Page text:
Only those media who have negotiated a rights arrangement with the AFL will be granted accreditation to enter AFL events and the media areas/dressing rooms for the purpose of media conferences, interviews, gathering news etc.

As such, I must advise that all accreditations in this area have been allocated.

Patrick Keane

AFL Media Manager

[email protected]com.au

This is the reply that I sent to Patrick this week:

“Dear Patrick,

thank you for your letter of September 4 advising that Crikey Media’s request for media accreditation has been rejected.

There appears to have been some confusion as we have no intention of broadcasting any vision or audio over the internet.

I am an old newspaper journalist and still write stories just like before, only now these words (not pictures or tapes) are published (not broadcast) on the internet.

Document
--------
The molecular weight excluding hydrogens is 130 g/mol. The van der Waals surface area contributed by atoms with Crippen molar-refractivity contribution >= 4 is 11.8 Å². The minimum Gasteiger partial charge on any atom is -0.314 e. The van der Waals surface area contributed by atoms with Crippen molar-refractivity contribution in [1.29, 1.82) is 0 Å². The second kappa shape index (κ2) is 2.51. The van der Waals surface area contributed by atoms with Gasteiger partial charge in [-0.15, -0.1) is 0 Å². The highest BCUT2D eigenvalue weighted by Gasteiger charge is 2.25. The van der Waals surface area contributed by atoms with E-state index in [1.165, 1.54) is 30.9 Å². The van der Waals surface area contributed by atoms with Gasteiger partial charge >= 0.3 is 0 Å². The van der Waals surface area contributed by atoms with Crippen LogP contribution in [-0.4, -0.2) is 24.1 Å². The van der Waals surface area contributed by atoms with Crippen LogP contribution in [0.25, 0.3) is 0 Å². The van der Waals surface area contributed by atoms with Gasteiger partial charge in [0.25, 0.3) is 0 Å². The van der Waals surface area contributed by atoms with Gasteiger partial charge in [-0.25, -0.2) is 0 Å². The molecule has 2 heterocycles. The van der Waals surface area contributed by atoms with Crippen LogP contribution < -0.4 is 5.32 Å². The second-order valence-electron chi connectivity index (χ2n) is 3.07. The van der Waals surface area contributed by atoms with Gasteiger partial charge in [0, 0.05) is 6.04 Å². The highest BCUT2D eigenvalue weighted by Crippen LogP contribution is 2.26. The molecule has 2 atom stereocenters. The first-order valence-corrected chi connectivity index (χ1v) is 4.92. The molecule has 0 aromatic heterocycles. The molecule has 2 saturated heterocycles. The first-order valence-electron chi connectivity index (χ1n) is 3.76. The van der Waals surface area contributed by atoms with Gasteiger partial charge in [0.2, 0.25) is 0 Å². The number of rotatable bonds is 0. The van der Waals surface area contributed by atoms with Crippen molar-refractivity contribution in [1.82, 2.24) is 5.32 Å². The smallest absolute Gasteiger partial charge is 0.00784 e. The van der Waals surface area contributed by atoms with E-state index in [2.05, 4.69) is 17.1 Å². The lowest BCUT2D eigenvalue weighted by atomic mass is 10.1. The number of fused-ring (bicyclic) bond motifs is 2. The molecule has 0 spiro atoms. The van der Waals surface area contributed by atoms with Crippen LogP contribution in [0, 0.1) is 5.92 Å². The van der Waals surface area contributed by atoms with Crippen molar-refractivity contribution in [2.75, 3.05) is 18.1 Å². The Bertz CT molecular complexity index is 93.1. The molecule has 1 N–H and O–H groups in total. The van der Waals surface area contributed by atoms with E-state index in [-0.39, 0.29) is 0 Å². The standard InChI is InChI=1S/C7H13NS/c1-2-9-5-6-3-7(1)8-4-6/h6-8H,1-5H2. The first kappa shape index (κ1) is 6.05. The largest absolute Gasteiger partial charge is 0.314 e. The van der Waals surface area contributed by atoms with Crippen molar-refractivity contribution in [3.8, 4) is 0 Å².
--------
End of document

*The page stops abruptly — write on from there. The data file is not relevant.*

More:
I am happy to give whatever assurances you require not to broadcast any moving pictures or audio.

Neil Woolrich, a paid up member of the MEAA, has already travelled down from Sydney in anticipation of covering the finals series and Brownlow medal for Crikey so I trust that this decision will be reversed in light of these undertakings and clarifications.

You may be aware that Victorian Premier Steve Bracks’ Media Director Sharon McCrohan attempted to discriminate against Crikey and deny press conference earlier this year because are a web-based operation. The Premier subsequently announced a review of this decision in light of some 300 complaints from Crikey subscribers.

Can I remind you that we are Australia’s best known and most widely read independent news website with 1600 paying subscribers (including one AFL Commissioner) and weekly page views currently numbering 35,000.